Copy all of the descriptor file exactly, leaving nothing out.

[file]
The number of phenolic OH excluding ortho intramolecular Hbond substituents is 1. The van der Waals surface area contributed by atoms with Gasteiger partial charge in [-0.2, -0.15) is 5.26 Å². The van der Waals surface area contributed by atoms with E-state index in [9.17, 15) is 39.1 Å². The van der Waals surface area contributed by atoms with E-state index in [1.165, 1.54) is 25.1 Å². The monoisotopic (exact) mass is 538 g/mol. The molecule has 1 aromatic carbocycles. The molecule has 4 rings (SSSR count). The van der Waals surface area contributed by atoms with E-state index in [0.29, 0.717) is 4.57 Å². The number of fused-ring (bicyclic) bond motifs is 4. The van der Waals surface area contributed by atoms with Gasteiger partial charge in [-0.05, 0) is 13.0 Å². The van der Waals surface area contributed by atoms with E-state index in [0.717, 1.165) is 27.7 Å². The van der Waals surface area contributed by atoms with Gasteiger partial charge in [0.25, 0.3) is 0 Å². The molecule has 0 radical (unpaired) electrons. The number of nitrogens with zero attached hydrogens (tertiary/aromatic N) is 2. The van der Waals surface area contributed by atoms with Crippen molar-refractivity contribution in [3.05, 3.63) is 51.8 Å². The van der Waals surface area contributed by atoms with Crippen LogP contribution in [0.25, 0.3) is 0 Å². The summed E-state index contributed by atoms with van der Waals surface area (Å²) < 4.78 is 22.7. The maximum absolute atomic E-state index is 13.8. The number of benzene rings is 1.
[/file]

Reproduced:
The number of phenolic OH excluding ortho intramolecular Hbond substituents is 1. The van der Waals surface area contributed by atoms with Gasteiger partial charge in [-0.2, -0.15) is 5.26 Å². The van der Waals surface area contributed by atoms with E-state index in [9.17, 15) is 39.1 Å². The van der Waals surface area contributed by atoms with E-state index in [1.165, 1.54) is 25.1 Å². The monoisotopic (exact) mass is 538 g/mol. The molecule has 1 aromatic carbocycles. The molecule has 4 rings (SSSR count). The van der Waals surface area contributed by atoms with E-state index in [0.29, 0.717) is 4.57 Å². The number of fused-ring (bicyclic) bond motifs is 4. The van der Waals surface area contributed by atoms with Gasteiger partial charge in [-0.05, 0) is 13.0 Å². The van der Waals surface area contributed by atoms with E-state index in [0.717, 1.165) is 27.7 Å². The van der Waals surface area contributed by atoms with Gasteiger partial charge in [0.25, 0.3) is 0 Å². The molecule has 0 radical (unpaired) electrons. The number of nitrogens with zero attached hydrogens (tertiary/aromatic N) is 2. The van der Waals surface area contributed by atoms with Crippen molar-refractivity contribution in [3.05, 3.63) is 51.8 Å². The van der Waals surface area contributed by atoms with Crippen LogP contribution in [0.25, 0.3) is 0 Å². The summed E-state index contributed by atoms with van der Waals surface area (Å²) < 4.78 is 22.7. The maximum absolute atomic E-state index is 13.8. The number of benzene rings is 1.